Monsoon Palace Udaipur

The palace provide us a panoramic view of the city’s lakes, palaces and surrounding countryside. It was made chiefly to watch the monsoon clouds; hence, appropriately, it is popularly known as Monsoon Palace.


It is said that the Maharana built it at the top of the hill to get a vision of his ancestral home, Chittorgarh. Previously it was owned by the Mewar royal family, it is now under the control of the Forest Department of the Government of Rajasthan and has just been opened for the public. The palace give’s a beautiful view of the sunset to the tourist.Its builder, Maharana Sajjan Singh, first planned to make it a five-storey astronomical place. The plan was rejected with Maharana Sajjan Singh’s premature death. It was then changed into a monsoon palace and hunting lodge. High in the Aravalli Hills, just outside of Udaipur, the Palace is illuminated in the evenings, giving a golden orange glow. 

The history of the palace reflects the history of the Mewar kingdom. Sajjan Singh, Maharana , the initial builder of the Monsoon Palace was the seventy–second ruler of the Mewar Kingdom  and ruled from Udaipur for a short period of 10 years until his untimely death. The Mewar kingdom traces its history to Guhil who founded the Mewar State in 568 AD.  Maharana Sajjan Singh came to the throne when he was 15 years old. However, his uncle Sohan Singh has given a challenge to his right to the crown and even plotted through astrologers, who said the timing for the coronation was not appropriate. Fortunately for him the then British agent, who was in favour of Maharana Sajjan Singh, intervened and persuaded the astrologers to give a favourable date for the crowning. The eventual Coronation of Maharana Sajjan Singh took place two years after this. As the trouble-maker uncle was still persisting with his obstructions towards the newly crowned Maharana Sajjan Singh, his property was confiscated and he was eventually imprisoned.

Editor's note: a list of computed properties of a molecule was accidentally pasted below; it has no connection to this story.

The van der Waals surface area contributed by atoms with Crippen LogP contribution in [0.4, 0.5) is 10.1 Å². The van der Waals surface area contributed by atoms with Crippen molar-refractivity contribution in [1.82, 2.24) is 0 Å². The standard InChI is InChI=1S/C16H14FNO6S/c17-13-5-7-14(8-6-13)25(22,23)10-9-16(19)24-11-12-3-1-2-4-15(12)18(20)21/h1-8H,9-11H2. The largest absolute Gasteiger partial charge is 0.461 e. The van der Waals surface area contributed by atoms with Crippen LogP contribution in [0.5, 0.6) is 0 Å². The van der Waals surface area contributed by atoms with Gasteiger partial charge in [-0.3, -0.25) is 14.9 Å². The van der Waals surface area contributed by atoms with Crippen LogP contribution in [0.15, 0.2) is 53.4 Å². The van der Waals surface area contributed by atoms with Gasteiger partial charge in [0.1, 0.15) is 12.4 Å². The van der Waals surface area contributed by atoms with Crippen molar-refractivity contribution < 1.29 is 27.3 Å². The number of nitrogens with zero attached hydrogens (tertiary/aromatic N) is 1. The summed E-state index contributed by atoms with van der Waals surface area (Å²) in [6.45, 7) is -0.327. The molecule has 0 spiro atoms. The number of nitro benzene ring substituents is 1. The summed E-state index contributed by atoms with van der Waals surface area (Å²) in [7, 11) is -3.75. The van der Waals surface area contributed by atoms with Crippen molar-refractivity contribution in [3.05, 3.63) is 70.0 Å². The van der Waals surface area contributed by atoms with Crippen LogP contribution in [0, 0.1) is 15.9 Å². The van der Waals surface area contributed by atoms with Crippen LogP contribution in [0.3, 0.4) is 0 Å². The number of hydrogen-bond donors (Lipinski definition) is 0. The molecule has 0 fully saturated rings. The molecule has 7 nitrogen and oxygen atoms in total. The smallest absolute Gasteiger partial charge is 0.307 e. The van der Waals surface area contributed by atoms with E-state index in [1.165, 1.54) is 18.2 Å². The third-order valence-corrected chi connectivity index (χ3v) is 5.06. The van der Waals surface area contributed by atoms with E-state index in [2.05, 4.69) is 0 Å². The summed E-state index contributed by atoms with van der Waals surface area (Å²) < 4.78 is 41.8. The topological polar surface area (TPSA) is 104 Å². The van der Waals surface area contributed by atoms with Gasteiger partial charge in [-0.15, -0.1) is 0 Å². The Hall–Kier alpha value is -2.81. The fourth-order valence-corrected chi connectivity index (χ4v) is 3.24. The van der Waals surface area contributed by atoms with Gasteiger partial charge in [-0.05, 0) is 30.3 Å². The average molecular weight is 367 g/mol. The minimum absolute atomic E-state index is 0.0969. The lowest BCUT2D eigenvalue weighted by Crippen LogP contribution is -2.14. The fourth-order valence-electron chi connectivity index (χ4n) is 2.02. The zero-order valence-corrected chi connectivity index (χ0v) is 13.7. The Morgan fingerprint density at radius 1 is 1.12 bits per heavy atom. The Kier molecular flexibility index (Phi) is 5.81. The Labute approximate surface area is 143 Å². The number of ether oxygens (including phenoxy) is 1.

After he was invested in 1876 the Maharana Sajjan Singh, considered an enlightened ruler and a “man of vision”, launched a massive programme of prograssive activities in his kingdom, in particular, enlarging infrastructure facilities such as roads, water supply and other civil works. He also found civil administration and courts. He also improved the general environment of Udaipur by afforestation and lake upgradations. He had Lake Pichola desilted and the masonry dam re-built to upgrade storage capacity, as well as preserving the historical heritage in line with his personal attentive in the arts and culture. The most ambitious project he undertook was making the Sajjan Garh Palace, or the Monsoon Palace, as a western backdrop to Udaipur city.

It was during Maharana Sajjan Singh’s rule that Udaipur gained recognition as the second Municipality in India, after Bombay. In remembers of his outstanding achievements in preserving and developing the Mewar kingdom, and to remind him that his was a magnificient state under the British Raj, he was conferred the title of in November 1881 by Lord Ripon, on the function of Queen Victoria’s crowning as the Empress of India